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The Fate of CannTrust (CTST) Stock Remains Up in the Air

support@smarteranalyst.com (Ben Mahaney)

Shares of CannTrust (CTST) have been crushed since July, when a whistleblower revealed to Health Canada that the company was growing cannabis at an unlicensed facility in Pelham, Ontario. Not long afterwards it was discovered that management, at that time, knew about the issue and sought to cover it up.

Market research firm Leger, based in Montreal, said that in early 2019 CannTrust was considered the third-most-reputable cannabis in Canada. Since the revelation of the scandal, it has plunged to 19th.

Not only has this been devastating to CannTrust, but it gave the cannabis sector, in general, a black eye, with some leaders furious over the negative impact it has had on the industry.

Update on CannTrust's status

On August 15, 2019, CannTrust said in its filing that the value of the inventory being affected by the decisions of Health Canada came to approximately $51 million.

That accounted for about 53 percent of the overall inventory of the company at that time. Concerning its bio assets, it accounted for about 30 percent of the total at hand, as of the end of June.

Also as of the end of June, the company had $250 million in cash and cash equivalents.

The application for a management cease trade order was approved by the Ontario Securities Commission, per that filing.

Most recently the company noted that there have no material changes in the information released in the August 15 filing.

Until Health Canada brings the matter to conclusion, the fate of CannTrust remains up in the air. It's doubtful if it'll be able to recover from the failure, although a mild response from Health Canada may give it a chance to recover its reputation, although it would take some time to do that, if it is given the opportunity.

While that uncertainty is going on, its competitors continue to scale, putting the company is a very weak position. A major hurdle would be if other companies will trust CannTrust to deliver approved of cannabis again; it's going to be hard to win back individual and corporate customers if it survives.

For now, the company remains under investigation by not only regulators, but by the police as well. It also has stopped all recreational and medical cannabis sales.

Lessons for the cannabis industry

According to Leger Vice President Dave Scholz, there are things cannabis companies can to to mitigate the unethical failures of their rivals on their reputations.

The most important thing to do, according to Scholz, is to build a strong brand that differentiates from peers. Companies that don't stand out from their peers will experience more of a negative impact than companies that have built up a good brand and reputation. Cannabis companies with weak brands will be painted with a similar reputations as companies that are faltering.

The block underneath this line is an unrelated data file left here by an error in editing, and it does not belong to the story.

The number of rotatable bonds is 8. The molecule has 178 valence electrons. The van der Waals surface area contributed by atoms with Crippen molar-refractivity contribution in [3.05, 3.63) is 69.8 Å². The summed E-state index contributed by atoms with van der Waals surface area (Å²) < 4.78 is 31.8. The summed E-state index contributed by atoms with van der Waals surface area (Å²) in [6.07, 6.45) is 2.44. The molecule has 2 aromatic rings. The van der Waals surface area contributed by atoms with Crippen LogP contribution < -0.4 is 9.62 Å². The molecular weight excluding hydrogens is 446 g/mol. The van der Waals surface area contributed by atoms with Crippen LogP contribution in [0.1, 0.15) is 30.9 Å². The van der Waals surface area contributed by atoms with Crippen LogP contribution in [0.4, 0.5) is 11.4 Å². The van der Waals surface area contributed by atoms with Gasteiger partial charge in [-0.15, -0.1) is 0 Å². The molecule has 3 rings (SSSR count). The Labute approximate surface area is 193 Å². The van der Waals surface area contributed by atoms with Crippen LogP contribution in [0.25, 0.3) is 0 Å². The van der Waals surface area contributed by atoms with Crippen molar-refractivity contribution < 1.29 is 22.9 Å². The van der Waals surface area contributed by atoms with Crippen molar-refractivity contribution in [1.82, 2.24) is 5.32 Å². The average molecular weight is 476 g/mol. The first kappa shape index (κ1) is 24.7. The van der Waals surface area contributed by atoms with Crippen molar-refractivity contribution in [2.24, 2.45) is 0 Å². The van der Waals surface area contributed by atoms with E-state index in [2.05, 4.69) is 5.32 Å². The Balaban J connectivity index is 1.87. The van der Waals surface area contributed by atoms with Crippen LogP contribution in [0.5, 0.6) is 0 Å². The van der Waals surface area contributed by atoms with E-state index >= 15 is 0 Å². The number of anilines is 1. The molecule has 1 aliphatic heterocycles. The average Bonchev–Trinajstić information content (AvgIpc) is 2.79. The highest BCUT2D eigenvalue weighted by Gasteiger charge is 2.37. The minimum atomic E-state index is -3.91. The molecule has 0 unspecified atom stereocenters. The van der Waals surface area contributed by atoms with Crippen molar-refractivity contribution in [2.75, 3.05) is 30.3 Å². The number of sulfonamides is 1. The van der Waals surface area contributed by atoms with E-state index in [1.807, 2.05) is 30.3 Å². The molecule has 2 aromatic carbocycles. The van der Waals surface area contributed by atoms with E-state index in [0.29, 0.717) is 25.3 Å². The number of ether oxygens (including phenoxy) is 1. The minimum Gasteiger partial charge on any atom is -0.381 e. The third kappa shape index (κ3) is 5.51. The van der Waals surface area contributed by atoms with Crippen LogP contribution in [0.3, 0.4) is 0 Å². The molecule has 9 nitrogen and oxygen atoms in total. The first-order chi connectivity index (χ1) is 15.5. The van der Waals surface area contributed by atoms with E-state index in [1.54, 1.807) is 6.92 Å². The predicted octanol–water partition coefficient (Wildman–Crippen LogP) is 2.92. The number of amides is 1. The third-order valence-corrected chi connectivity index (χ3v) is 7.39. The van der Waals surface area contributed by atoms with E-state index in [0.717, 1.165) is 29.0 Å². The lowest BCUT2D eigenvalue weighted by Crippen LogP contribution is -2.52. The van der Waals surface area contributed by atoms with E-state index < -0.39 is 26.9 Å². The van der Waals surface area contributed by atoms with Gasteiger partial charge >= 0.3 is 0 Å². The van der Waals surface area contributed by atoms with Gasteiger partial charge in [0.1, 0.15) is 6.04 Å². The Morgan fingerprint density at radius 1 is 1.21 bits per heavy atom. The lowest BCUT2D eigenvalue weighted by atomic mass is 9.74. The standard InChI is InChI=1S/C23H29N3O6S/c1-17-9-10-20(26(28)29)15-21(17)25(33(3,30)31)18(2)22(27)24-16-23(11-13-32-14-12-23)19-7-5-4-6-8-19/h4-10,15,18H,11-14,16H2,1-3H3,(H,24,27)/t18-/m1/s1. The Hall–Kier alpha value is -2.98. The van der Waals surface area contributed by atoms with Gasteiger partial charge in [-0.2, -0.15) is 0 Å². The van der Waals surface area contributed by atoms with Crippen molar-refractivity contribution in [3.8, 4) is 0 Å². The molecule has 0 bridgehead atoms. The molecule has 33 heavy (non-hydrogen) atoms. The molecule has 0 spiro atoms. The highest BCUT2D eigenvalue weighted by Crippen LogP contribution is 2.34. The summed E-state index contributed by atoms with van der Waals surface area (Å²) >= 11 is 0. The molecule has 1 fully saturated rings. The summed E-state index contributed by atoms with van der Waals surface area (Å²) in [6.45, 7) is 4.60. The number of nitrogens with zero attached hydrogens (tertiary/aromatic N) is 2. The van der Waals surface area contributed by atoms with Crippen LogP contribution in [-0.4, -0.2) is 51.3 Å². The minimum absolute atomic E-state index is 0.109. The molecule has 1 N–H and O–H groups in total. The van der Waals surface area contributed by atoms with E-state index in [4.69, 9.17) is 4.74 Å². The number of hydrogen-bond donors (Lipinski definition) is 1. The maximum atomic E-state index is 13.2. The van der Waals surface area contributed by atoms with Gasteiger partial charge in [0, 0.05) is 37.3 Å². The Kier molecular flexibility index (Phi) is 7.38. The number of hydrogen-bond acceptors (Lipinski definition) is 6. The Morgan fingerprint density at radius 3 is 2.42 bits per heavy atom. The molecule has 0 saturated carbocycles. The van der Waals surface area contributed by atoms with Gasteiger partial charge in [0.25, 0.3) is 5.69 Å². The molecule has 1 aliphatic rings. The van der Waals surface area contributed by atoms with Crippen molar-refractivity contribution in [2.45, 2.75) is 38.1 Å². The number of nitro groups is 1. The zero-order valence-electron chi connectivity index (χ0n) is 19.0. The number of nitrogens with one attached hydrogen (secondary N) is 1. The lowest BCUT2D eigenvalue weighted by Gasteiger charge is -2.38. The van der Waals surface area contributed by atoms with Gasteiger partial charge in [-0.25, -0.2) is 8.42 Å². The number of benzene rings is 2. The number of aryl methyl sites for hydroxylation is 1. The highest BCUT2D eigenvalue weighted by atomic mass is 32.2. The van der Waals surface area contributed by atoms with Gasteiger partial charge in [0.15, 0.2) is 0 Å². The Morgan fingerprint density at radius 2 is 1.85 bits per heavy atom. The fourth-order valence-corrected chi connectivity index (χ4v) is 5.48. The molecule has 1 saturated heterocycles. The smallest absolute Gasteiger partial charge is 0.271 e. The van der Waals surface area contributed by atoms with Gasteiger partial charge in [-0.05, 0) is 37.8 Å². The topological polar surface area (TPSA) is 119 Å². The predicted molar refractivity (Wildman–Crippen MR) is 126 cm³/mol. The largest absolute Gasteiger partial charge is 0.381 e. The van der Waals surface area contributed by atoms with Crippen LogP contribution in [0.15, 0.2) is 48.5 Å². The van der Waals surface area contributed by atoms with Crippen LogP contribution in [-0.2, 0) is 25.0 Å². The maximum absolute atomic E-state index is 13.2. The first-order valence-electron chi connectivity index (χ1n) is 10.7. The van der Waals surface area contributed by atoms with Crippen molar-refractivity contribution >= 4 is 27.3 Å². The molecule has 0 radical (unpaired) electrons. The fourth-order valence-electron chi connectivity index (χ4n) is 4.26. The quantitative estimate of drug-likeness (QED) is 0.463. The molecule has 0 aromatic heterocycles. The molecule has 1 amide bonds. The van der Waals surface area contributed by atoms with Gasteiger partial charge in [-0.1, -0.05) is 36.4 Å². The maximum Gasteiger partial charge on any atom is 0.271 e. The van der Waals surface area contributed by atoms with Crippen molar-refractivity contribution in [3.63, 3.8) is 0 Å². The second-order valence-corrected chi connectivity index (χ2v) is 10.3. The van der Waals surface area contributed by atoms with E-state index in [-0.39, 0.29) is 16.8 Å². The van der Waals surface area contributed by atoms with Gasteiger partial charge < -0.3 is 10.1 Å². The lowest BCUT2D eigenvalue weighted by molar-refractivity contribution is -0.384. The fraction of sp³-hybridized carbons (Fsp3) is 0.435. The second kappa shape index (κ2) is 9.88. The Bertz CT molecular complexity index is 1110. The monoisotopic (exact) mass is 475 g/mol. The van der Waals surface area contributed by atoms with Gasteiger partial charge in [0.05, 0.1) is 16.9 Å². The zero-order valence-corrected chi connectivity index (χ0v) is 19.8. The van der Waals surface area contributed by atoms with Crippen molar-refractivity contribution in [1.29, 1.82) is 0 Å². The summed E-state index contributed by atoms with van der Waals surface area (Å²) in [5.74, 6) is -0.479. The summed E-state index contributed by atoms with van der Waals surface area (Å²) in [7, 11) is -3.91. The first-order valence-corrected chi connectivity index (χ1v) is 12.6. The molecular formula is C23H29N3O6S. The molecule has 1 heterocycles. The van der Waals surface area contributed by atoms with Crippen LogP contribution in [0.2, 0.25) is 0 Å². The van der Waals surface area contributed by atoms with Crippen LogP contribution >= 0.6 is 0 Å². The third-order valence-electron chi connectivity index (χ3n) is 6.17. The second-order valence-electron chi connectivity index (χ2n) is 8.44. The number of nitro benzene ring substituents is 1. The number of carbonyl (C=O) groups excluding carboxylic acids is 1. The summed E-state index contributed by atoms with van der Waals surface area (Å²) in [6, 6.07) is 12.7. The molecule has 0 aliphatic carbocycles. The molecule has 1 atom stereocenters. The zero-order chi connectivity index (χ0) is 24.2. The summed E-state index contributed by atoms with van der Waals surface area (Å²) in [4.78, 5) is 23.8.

Companies that manage to stand out in the industry will not be hit as hard as those that haven't, concluded Scholz.

He said this about recovering a reputation:

"The reputation recovery that’s gone well is for organizations that have already built out a level of trust among their customers and key stakeholders and created relationships with broad stakeholders."

For investors, when looking at various cannabis companies to take or increase a position in, their brand differentiation and reputations are important to the long term viability of the company and its potential performance.

Also important is for companies to never attempt to hide something that could have a short- or long-term impact on its performance, especially if it's related to compliance, as in the case of CannTrust. I'm not talking about proprietary secrets and competitive advantages that would be unwise and irresponsible to reveal.

Finally, watching how companies respond to various challenges is a key to seeing if they are prepared for most contingencies that may arise. If they do well with those, it's highly probable they'll be able to deal with any issue that could do some damage to its reputation.

Again, the best preventative is to have a solid brand and reputation in the first place, and build on that if any surprise crises comes about.

Conclusion

The major issue for CannTrust is, while it did have a good reputation among Canadian companies before it was discovered it had been producing cannabis at unapproved facilities, its response to the revelation was horrible. Not long after the discovery, it was also found that some in management had willfully covered up the situation.

That removed almost any chance of reputation recovery because that would have been the foundation to build upon. Hiding the non-compliance made the situation much worse than it had to be.

The key thing to take away from this in my opinion is for investors to closely watch how management responds to various challenging questions in its earnings reports, and the level of accuracy in its comments and its press releases.

This will give at least some clues as to whether or not they're adequately prepared to face a reputation hit, and if the companies have a propensity to overly embellish things. In the relatively nascent cannabis sector, this is especially important.

As for CannTrust, I would continue to stay away from this stock until regulators give their response to the ethical violations the company engaged in.

The Consensus Verdict

Wall Street believes it's smart to play it safe when it comes to CannTrust, as TipRanks analytics reveal CTST as a Hold. Out of 9 analysts polled in the last 3 months, 3 are bullish on the stock, 4 remain sidelined, and 2 are bearish. However, the 12-month average price target stands at $4.73, marking a about 188% upside from where the stock is currently trading. (See CTST's price targets and analyst ratings on TipRanks)

 

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